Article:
encouragement, Human Behaviour, Human Nature

The Gradual Shock

When it first shows, we either deny it, embrace it, or cover it.

The off-white ceramic tile floor held tables, chairs, and persons. New, round tables were dotted with various beverages and paper plates of colourful food. Emotions varied according to each person’s experience, connection and memories. Laughter peeled through the community room; so did sniffles and polite nose blowing.

Unlike family reunions, yet actually similar, are funerals. Saying good-bye isn’t like the hellos of a fam-jam, yet the gathering is similar in the way a lot of people haven’t seen each other for a number of years.

I sat with a coffee, and a rumpled tissue pushed under one eye then the other. The acoustic guitar tribute got me. I noticed not just me. Afterward, I watched mostly well dressed feet going in purposeful directions on the clean floor. Some headed back to food and beverage tables, other strode to greet people who had nearly become strangers.

I recognized many, and the surprise was subdued, because people grow older, I know. Nonetheless, it grows where a once proclaimed illusion of never ending youth is taken for granted. The gradual shock of grey hair.

The shock got the spirals of my long lost friend’s rock and roll pride. The grey strands mingled with intrusiveness in his soft brown length. Bit by bit, some were tentatively welcoming maturity. Others, years behind my age, the gradual shock left them entirely white. Silver graced the crowns of many, working its way to temples and tips. The gradual shock is a respecter of no one.

How did we all get this old? We’re only in our fifties.

I mingled, my silver stripes demoting me from childhood golden locks. My peers silently brought me to a realization this February: it’s okay to look older. It’s all right to let the gradual shock cajole me into aging gracefully.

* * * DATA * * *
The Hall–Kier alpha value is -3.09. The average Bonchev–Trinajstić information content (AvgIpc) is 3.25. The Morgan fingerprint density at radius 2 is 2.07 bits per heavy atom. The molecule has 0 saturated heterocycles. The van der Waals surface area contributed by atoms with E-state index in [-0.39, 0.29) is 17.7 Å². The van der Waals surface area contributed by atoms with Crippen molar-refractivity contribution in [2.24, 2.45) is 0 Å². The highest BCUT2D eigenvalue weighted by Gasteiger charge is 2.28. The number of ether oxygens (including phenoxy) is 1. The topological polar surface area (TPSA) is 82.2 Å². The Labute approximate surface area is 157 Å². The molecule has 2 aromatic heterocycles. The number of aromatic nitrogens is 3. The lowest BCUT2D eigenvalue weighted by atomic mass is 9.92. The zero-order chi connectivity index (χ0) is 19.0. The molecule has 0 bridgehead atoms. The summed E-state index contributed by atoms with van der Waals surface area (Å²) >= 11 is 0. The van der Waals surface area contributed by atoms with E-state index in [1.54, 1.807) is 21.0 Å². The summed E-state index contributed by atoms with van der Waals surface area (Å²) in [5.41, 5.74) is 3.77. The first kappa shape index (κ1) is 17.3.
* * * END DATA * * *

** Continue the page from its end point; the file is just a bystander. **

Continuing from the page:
Funerals are the celebration of lives lived. Weddings, a celebration of lives joined. Both of these events demonstrate how time waits for no one, starting with matrimony; babies, grown children, then funerals of parents, and next our friends….

I observed. I said good-bye. I cried. I viewed photos. I mingled. I hugged. I laughed.

I wondered how it is going to be for me.

Thanks for reading.

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Celestial, Dying

When They Pass, Do They Tell Us?

My writing isn’t to convince any person of anything. I’m merely imparting my observations. Some believe loved ones communicate their parting, and others believe once we pass, that’s it: no more life whatsoever.

When I have had a falling out or simply lost touch with loved ones, something peculiar happens.

Through unfortunate, cruel circumstances, I’d lost touch with my dad. Three days after the funeral I had a dream-like experience and my dad spoke to me. The love permeating my entire being is more than I’ve ever felt. It surpasses human understanding. This love, with absolutely no need to voice, contained no judgement, rather unconditional acceptance.

My dad gave me insightful advice like he always did when he was alive. Peace, profound peace followed the experience. I may expound on it someday, where we were, who was there with us, the significants of the location, and how my dad’s health was restored, and it appeared he was fifteen to twenty years younger, and how I came out of the visit like I was popping up out of deep water, that shooting to the top, buoyed sensation. Another day I’ll take you with words to where I stood with my dad, and why.